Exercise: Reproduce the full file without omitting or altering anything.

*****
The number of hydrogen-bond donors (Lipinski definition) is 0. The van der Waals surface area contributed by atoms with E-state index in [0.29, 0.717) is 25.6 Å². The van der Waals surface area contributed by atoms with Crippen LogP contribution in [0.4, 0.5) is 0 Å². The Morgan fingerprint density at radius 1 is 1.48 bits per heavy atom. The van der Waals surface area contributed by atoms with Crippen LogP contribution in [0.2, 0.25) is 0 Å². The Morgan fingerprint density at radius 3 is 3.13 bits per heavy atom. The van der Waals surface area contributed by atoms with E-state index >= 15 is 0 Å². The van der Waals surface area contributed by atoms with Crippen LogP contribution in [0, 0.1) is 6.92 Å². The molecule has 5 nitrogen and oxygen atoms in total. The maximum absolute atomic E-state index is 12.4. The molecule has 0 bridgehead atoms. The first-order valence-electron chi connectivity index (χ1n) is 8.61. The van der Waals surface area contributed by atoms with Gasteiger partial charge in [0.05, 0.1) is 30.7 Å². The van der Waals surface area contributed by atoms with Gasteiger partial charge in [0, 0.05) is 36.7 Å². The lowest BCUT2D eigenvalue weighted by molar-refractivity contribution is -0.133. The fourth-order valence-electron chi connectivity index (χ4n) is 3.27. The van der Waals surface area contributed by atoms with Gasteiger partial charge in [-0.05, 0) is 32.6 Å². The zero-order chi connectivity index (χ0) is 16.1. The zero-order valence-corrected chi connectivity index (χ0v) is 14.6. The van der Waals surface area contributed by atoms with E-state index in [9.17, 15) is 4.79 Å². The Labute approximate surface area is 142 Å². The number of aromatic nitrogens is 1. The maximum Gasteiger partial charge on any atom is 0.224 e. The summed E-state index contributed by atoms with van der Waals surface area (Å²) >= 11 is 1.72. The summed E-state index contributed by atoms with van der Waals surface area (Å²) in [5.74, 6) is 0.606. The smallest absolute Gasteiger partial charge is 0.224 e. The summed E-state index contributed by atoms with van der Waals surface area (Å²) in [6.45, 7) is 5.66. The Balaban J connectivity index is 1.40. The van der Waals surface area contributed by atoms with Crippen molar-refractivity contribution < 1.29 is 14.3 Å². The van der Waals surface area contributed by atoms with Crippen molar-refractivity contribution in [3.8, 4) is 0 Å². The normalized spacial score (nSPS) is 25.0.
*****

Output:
The number of hydrogen-bond donors (Lipinski definition) is 0. The van der Waals surface area contributed by atoms with E-state index in [0.29, 0.717) is 25.6 Å². The van der Waals surface area contributed by atoms with Crippen LogP contribution in [0.4, 0.5) is 0 Å². The Morgan fingerprint density at radius 1 is 1.48 bits per heavy atom. The van der Waals surface area contributed by atoms with Crippen LogP contribution in [0.2, 0.25) is 0 Å². The Morgan fingerprint density at radius 3 is 3.13 bits per heavy atom. The van der Waals surface area contributed by atoms with E-state index >= 15 is 0 Å². The van der Waals surface area contributed by atoms with Crippen LogP contribution in [0, 0.1) is 6.92 Å². The molecule has 5 nitrogen and oxygen atoms in total. The maximum absolute atomic E-state index is 12.4. The molecule has 0 bridgehead atoms. The first-order valence-electron chi connectivity index (χ1n) is 8.61. The van der Waals surface area contributed by atoms with Gasteiger partial charge in [0.05, 0.1) is 30.7 Å². The van der Waals surface area contributed by atoms with Gasteiger partial charge in [0, 0.05) is 36.7 Å². The lowest BCUT2D eigenvalue weighted by molar-refractivity contribution is -0.133. The fourth-order valence-electron chi connectivity index (χ4n) is 3.27. The van der Waals surface area contributed by atoms with Gasteiger partial charge in [-0.05, 0) is 32.6 Å². The zero-order chi connectivity index (χ0) is 16.1. The zero-order valence-corrected chi connectivity index (χ0v) is 14.6. The van der Waals surface area contributed by atoms with E-state index in [9.17, 15) is 4.79 Å². The Labute approximate surface area is 142 Å². The number of aromatic nitrogens is 1. The maximum Gasteiger partial charge on any atom is 0.224 e. The summed E-state index contributed by atoms with van der Waals surface area (Å²) >= 11 is 1.72. The summed E-state index contributed by atoms with van der Waals surface area (Å²) in [5.74, 6) is 0.606. The smallest absolute Gasteiger partial charge is 0.224 e. The summed E-state index contributed by atoms with van der Waals surface area (Å²) in [6.45, 7) is 5.66. The Balaban J connectivity index is 1.40. The van der Waals surface area contributed by atoms with Crippen molar-refractivity contribution < 1.29 is 14.3 Å². The van der Waals surface area contributed by atoms with Crippen molar-refractivity contribution in [3.8, 4) is 0 Å². The normalized spacial score (nSPS) is 25.0.